• "electric wicket-keeper": If the wicket is set up against a wall, then a ball edged off the bat directly onto the wall is considered caught by a fielder, and the batsman is out.
    • “trial ball”: Every new batsman gets one free hit where runs can be scored, but the batsman cannot be dismissed.
  • Specific golf courses might come up with "local rules" to deal with rather unique terrain they either can't get rid of, or is way too much of a pain in the ass to deal with. A general example could be power lines running through part of a course. The rules for "Immovable Obstructions" allow a player free relief if such an obstruction (like the poles or towers used to hold the power lines) interferes with their stance in addressing the ball, or their swing in attempting to play a stroke. They don't allow any relief if such an obstruction is simply in the possible path of the ball after it has been struck, except on a putting green. Many courses will nonetheless have a local rule saying that any ball unlucky enough to hit a power line can be replayed as if the original stroke never happened, simply to avoid undue frustration from really, REALLY bad luck in managing to have a stroke deflected by a quarter inch thick metal wire.
    • Recreational golfers playing games between themselves may also agree on rules just between themselves for the duration of whatever game they're playing. Common examples are that any putt less than a particular length (commonly set as the distance between one's putter head and the grip on the other end of the putter's shaft) is considered "good" and can be picked up as if one had tapped it in, you can roll your ball over in the fairway (usually to get out of divots), or "putt and pick up" (take one putt, if it doesn't go in, pick your ball up as if you had made the second putt) on recently "airified" greens.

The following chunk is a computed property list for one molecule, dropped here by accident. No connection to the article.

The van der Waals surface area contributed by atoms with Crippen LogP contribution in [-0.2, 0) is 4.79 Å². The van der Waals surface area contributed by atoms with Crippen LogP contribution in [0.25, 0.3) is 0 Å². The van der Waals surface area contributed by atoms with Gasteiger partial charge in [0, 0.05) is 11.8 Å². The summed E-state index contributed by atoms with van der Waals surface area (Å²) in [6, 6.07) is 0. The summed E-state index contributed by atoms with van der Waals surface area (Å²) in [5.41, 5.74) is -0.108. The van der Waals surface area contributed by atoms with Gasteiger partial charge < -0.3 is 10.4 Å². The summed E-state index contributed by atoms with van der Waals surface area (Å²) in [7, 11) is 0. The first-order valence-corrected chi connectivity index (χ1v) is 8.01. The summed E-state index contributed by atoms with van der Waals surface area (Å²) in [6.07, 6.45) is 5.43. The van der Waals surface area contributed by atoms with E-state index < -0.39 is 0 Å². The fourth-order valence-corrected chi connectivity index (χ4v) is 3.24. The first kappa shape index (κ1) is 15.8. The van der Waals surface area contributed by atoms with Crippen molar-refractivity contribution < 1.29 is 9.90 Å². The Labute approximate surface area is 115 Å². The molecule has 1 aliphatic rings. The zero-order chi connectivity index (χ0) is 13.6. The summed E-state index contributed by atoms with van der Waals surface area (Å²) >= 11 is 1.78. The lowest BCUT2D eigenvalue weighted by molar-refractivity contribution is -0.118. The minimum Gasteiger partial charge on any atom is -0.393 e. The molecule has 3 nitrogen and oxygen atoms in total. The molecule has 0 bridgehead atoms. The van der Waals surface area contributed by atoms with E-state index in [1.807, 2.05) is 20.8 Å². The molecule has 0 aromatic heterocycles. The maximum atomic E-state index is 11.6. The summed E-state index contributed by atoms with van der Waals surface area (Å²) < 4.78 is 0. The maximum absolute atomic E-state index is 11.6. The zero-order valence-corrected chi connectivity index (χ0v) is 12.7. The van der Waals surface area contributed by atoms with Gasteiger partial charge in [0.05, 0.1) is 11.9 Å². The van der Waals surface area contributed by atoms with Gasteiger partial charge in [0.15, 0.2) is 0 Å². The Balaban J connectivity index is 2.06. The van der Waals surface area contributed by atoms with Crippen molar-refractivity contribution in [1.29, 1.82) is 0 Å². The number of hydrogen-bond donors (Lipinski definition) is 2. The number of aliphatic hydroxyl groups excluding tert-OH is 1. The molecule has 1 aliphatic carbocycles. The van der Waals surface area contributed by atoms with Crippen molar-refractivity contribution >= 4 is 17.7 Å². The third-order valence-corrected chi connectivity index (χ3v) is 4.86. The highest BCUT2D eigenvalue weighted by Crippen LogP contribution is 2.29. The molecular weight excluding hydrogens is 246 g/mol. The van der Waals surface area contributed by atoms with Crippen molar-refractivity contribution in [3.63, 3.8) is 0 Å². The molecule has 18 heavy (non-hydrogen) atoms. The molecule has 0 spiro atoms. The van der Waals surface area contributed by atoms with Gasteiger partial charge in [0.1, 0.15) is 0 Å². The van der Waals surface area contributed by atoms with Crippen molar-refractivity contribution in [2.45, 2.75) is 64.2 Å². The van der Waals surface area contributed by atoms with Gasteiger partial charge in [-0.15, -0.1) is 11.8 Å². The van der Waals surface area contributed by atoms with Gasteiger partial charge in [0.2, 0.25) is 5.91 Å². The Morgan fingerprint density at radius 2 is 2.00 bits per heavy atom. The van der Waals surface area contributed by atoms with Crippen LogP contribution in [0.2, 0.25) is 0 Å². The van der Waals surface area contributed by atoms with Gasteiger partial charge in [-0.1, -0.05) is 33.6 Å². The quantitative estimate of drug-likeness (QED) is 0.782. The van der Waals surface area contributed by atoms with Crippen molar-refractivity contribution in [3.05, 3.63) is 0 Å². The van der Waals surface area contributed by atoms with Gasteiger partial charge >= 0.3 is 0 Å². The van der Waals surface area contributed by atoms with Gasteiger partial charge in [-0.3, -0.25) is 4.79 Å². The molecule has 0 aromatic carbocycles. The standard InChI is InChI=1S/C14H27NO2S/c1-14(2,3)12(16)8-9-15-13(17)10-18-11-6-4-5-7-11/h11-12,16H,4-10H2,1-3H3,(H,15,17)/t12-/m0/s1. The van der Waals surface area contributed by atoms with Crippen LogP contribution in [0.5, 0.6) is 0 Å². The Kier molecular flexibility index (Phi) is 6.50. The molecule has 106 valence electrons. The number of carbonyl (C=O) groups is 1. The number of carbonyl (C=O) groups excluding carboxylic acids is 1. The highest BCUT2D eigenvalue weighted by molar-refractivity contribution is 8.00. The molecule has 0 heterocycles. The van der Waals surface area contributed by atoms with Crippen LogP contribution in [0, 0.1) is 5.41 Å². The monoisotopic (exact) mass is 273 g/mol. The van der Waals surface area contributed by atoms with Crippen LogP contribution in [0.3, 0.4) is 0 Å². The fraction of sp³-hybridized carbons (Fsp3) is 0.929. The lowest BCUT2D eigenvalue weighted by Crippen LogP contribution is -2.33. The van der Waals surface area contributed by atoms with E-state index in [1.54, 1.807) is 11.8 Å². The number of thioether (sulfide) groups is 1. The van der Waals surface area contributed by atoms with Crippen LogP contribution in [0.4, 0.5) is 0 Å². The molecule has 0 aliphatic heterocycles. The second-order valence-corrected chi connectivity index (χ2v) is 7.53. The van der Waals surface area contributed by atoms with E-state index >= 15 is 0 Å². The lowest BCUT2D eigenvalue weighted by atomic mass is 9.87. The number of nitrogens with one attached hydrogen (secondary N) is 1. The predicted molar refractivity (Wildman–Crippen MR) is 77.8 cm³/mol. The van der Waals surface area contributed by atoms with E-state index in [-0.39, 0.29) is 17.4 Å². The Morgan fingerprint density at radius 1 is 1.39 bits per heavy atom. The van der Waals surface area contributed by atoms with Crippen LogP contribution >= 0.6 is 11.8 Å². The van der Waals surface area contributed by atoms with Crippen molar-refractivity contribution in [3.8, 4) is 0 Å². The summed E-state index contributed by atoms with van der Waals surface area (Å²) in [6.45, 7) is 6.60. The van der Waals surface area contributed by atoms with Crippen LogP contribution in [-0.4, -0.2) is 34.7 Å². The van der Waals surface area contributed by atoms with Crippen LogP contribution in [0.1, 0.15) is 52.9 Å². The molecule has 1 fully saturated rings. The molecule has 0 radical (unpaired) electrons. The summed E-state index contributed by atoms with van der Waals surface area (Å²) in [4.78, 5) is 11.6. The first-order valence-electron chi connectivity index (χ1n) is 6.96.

• Even entire tournaments might impose a rule dealing with situations that arise. Commonly, if the tournament is being played "out of season," "winter rules" may apply, which usually means you can clean and place your ball in the fairway. Similarly, if a course had received an ungodly amount of rain, the tournament may play "preferred lies" in the fairway, allowing players to clean mud off the ball and set it on some grass if their ball lay in the fairway, often specifically restricted to ONLY the fairway of the hole they're currently playing.
  • Rugby rules are mostly set in stone, but for "friendly" matches between usually amateur clubs, the rules regarding substitutions may be relaxed. "Rolling subs" sets no limit on the amount of substitutions one team can make, and allows players who have come off to come back on (provided they came off and weren't sent off). This will allow recreational clubs to substitute less in-shape players in and out as stoppages in play allow, let everyone get in on the play and have some fun, and possibly let clubs with "test" matches (matches whose results actually count for the purposes of a league table, tournament qualification, or the like) try out different players and schemes in advance of those test matches.

    Stand-Up Comedy 
  • Spanish comedian/magician Luis Piedrahita discussed the House Rules in a monologue, claiming that the phrase "That's how we play at my house" is a perfect summary of the rules of every board game ever.
  • In a Victoria Wood routine about spending Christmas with a friend's family, one of the things she mentions is a Monopoly game. If you play Monopoly for the first time with people who've been playing it together for years, then everything you do will be wrong.

    Tabletop Games